Once in awhile there comes a film that is remembered for generations and looked upon as a masterpiece that captures what life was like at that point in history. There are films like “Dazed and Confused” and “Boyhood” that capture life in the narrative style of a coming-of-age story in iconic ways, and the ASUNM Southwest Film Center will be showing the granddaddy of these films this weekend: “Rebel Without a Cause.”
A quintessential film from the 1950s, “Rebel Without a Cause” is a movie about social change and how society reacts to a new generation and their “dangerous” culture. Nicholas Ray’s most acclaimed film captures the beginnings of modern teenage delinquency in a way that made it ahead of its time.
The film also made a huge and lasting star out of the legendary actor James Dean, who was known as one of the first “bad boy” actors in Hollywood, embodying that persona in many of his films. It also had a huge impact on the beginnings of the American motorcycle scene, which quickly exploded into a new way of life for many. Dean’s bad boy biker image, with his slicked back hair, leather jacket and a constant cigarette between his lips, became the iconic picture of the American biker.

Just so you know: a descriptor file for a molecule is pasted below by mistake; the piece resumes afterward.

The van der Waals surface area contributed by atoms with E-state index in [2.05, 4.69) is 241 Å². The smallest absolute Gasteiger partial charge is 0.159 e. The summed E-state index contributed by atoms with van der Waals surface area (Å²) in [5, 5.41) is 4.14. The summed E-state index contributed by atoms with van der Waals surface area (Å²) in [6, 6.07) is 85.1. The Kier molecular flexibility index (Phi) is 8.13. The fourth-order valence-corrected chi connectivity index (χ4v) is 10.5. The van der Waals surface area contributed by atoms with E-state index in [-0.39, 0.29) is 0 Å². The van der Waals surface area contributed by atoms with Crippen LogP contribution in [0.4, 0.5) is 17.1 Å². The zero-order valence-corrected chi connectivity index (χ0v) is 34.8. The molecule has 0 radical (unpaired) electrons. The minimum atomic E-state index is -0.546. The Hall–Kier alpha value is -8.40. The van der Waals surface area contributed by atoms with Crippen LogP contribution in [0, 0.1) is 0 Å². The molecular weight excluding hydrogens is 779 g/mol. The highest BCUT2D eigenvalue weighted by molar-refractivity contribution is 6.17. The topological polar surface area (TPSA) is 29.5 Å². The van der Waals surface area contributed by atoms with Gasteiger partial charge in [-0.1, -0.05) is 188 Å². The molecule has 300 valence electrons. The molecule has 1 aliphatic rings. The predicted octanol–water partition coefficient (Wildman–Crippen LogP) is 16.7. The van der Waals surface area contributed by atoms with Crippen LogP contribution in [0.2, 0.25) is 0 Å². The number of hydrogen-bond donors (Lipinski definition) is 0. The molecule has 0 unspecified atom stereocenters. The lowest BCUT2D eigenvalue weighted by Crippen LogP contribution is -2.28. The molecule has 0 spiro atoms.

“Rebel” was also well-received critically, en route to earning three nominations (Best Actor in a Supporting Role, Best Actress in a Supporting Role and Best Writing) at the 1956 Academy Awards, among other accolades.
“Rebel” follows the story of Jim Stark, played by Dean, a notorious troublemaker whose family has recently moved to suburban Los Angeles. The film shows Jim’s quest for acceptance from his peers to compensate for the love he longs for from his family.
Like any coming-of-age story, Jim gets himself into dangerous and violent situations, from knife fights to “playing chicken” in sports cars, until his and his friend’s antics produce disastrous results.
“Rebel” has stood the test of time and despite being 60 years old it is considered by many to be one of the best films made in Hollywood history. Rebel defined the coming of age story in cinema and has influenced many subsequent productions for its storytelling and production.
This film isn’t for all moviegoers. This isn’t to say that it’s too violent or vulgar, but the narrative styles of 1950s cinema oftentimes can seem tedious to tastes that are accustomed to modern narrative styles.
If you have a desire to see the film — whether to expand your knowledge of classic Hollywood cinema, be introduced to James Dean or just to get out of the dorm this weekend — “Rebel Without A Cause” will be playing in the SUB Theater from Friday through Sunday.
Fin Martinez is the culture editor at the Daily Lobo. He can be reached at email@example.com or on Twitter @FinMartinez.